I used to have many Austins (14), but having moved into deer country, had to give most of them up. There is no way I could part with the two Lillians I have. I don't protect them for the winter and they do fine. North facing coldest section of our property.

Get a Lillian!

    Bookmark   March 13, 2007 at 9:29PM
Thank you for reporting this comment. Undo
triple_b(BC 5b)

If you care to ship from closer to home, Cedar Hollow Rose Farm has an excellent reputation and are located in Lumby BC.

Here is a link that might be useful: cedar hollow rose farm

    Bookmark   March 14, 2007 at 1:23AM
Thank you for reporting this comment. Undo
ianna(Z5b)

My david austen which I left potted outdoors, but in a protected area, has come out of winter just fine.

Your in Zone 6, I'm in zone 5a. -- Pickering Nurseries which supplies David Austen roses are also in Zone 5. So that is indicative that the roses will do well in our zone. Just use the same kind of mulching we all do for winterizing our roses.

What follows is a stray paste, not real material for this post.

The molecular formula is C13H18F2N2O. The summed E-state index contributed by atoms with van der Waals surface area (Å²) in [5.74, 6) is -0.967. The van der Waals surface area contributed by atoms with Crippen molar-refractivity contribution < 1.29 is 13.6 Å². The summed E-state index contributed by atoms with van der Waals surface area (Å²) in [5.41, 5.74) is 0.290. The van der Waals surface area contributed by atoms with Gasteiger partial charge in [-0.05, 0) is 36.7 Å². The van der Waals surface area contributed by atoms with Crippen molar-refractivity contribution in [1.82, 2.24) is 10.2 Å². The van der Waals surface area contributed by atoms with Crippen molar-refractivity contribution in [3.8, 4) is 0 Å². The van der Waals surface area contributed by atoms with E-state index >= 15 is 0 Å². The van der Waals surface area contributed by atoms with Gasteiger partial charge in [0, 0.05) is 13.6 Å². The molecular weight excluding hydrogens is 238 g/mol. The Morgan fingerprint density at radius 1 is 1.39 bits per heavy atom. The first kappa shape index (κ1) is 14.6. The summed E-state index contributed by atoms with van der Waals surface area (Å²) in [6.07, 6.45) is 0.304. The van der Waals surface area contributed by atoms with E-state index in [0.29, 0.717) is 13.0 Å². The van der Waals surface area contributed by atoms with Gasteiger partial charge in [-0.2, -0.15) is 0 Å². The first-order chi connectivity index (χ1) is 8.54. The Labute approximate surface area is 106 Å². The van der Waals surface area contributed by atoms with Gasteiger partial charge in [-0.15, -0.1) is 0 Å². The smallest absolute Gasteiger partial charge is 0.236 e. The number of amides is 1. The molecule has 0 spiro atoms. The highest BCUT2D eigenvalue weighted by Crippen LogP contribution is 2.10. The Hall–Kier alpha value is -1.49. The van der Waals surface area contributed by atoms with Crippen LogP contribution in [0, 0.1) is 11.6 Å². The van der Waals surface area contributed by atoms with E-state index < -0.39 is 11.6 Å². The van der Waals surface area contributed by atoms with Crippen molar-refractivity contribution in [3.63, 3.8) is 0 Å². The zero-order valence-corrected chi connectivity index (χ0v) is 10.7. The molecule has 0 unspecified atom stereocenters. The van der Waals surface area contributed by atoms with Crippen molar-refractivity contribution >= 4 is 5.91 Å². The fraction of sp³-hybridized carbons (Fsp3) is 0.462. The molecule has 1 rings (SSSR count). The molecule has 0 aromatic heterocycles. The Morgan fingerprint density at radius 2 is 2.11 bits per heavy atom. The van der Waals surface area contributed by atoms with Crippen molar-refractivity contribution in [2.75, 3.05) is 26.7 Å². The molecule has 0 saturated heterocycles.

Bookmark   March 14, 2007 at 11:34AM
Thank you for reporting this comment. Undo
jannabeen(z5 US/z6 Canada)

Thank you for all of your advice. I don't have much experience with roses. I bought a Heritage DA several years ago (own root) but it didn't survive the winter. It was a rough one, and a lot of things didn't come back (lavender, grape vines). So maybe that wasn't a fair test. I am partial to the DAs because of fragrance, which unfortunately a lot of the really hardy, Canadian-bred roses don't have too much of. I am drooling over the Cedar Hill catalog!

    Bookmark   March 14, 2007 at 10:26PM
Thank you for reporting this comment. Undo
ianna(Z5b)

jannabeen,